When I was a kid, my class was given ‘word problems’ for an alternative math lesson. You probably know the kind: two different trains traveling at different speeds, which one gets there first, etc. While these were possibly a little out of the norm, they didn’t quite excite the inner astronomer in me. Now, the folks at "Space Math @ NASA" have put together a comprehensive set of math activities for astrophiles of any age (or at least grades 3 and up). You can find some examples of "Space Math" using Chandra discoveries, such as the Crab Nebula at http://chandra.harvard.edu/edu/formal/math/

Crab Nebula

-Megan Watzke, CXC


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Age + Size of universe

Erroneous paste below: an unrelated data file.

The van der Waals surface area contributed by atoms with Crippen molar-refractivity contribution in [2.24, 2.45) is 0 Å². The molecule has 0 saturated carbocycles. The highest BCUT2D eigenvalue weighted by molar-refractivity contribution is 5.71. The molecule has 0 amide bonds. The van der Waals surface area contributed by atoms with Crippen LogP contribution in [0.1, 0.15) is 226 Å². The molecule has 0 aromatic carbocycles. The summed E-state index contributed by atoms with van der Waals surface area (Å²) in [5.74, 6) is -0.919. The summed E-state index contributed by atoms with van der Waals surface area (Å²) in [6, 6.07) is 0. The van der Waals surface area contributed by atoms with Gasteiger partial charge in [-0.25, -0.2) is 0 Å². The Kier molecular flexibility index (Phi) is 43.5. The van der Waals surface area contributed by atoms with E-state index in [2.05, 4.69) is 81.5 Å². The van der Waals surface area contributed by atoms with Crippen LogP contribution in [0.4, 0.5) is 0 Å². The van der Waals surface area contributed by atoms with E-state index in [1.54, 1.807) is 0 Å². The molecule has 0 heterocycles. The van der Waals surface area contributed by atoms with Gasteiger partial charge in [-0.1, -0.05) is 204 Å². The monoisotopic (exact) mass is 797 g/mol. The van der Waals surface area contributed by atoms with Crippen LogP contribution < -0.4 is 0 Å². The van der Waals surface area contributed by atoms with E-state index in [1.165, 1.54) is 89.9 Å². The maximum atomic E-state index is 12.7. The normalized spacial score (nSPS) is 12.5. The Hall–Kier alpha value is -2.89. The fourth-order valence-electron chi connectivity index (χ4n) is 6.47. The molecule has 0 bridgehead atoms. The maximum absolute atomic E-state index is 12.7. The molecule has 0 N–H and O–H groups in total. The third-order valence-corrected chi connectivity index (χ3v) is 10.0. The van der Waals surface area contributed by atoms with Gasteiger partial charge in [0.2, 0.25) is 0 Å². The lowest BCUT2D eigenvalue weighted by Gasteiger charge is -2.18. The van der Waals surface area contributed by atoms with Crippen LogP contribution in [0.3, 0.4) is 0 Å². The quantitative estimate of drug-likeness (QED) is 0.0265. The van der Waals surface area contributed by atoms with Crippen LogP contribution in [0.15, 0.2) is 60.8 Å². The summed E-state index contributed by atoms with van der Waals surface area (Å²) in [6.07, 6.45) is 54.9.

I'm new here, and came to ask a question that's been on my mind for some time. I heard that the latest estimate of the age of the universe is 13.5 billions years. After that, I was told that when we looked in one direction (with the Hubble) into one of the deepest areas of space we saw a galaxy 12.5 billion light years away. That is, we're looking at light that left it 12.5 billion years ago. Said differently, 12.5 billions years ago it was that far away form the point we now inhabit. My proposal is this. Let's aim the Hubble telescope in the exactly opposite (spherically) direction from that very distant galaxy. If we see other galaxies about 12.5 billion light years away there also, we should be able to conclude that these oppositely placed galaxies were 25 billion light years apart at least 12.5 billion years ago. If we assume that the point from which we made the observations was the precise source of origin of those diametrically distant galaxies (a rather presumptuous claim), then, even if they moved apart at the speed of light, they cannot have separated one from the other less than 25 billion years ago. Thus, the age of the universe would have to be AT LEAST 25 billion years old. All this, of course, assumes we would find a similarly distant galaxy in our second and opposite observation. Does this make sense? Shouldn't we attempt this Diametrically Opposite Viewing?


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